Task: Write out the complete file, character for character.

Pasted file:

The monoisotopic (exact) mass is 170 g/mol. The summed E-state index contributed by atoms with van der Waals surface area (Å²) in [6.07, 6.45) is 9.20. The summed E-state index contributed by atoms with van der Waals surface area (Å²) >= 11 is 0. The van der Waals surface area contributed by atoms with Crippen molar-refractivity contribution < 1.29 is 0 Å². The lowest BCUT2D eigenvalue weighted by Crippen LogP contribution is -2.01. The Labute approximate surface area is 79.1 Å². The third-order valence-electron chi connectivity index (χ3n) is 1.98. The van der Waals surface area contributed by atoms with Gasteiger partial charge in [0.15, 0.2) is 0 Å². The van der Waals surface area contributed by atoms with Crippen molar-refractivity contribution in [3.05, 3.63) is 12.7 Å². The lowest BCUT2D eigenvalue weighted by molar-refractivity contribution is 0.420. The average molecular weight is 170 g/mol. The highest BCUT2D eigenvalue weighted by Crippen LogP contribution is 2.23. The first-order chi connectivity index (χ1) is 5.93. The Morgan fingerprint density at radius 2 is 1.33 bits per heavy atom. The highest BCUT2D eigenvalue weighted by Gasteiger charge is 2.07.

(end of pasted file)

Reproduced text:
The monoisotopic (exact) mass is 170 g/mol. The summed E-state index contributed by atoms with van der Waals surface area (Å²) in [6.07, 6.45) is 9.20. The summed E-state index contributed by atoms with van der Waals surface area (Å²) >= 11 is 0. The van der Waals surface area contributed by atoms with Crippen molar-refractivity contribution < 1.29 is 0 Å². The lowest BCUT2D eigenvalue weighted by Crippen LogP contribution is -2.01. The Labute approximate surface area is 79.1 Å². The third-order valence-electron chi connectivity index (χ3n) is 1.98. The van der Waals surface area contributed by atoms with Gasteiger partial charge in [0.15, 0.2) is 0 Å². The van der Waals surface area contributed by atoms with Crippen molar-refractivity contribution in [3.05, 3.63) is 12.7 Å². The lowest BCUT2D eigenvalue weighted by molar-refractivity contribution is 0.420. The average molecular weight is 170 g/mol. The highest BCUT2D eigenvalue weighted by Crippen LogP contribution is 2.23. The first-order chi connectivity index (χ1) is 5.93. The Morgan fingerprint density at radius 2 is 1.33 bits per heavy atom. The highest BCUT2D eigenvalue weighted by Gasteiger charge is 2.07.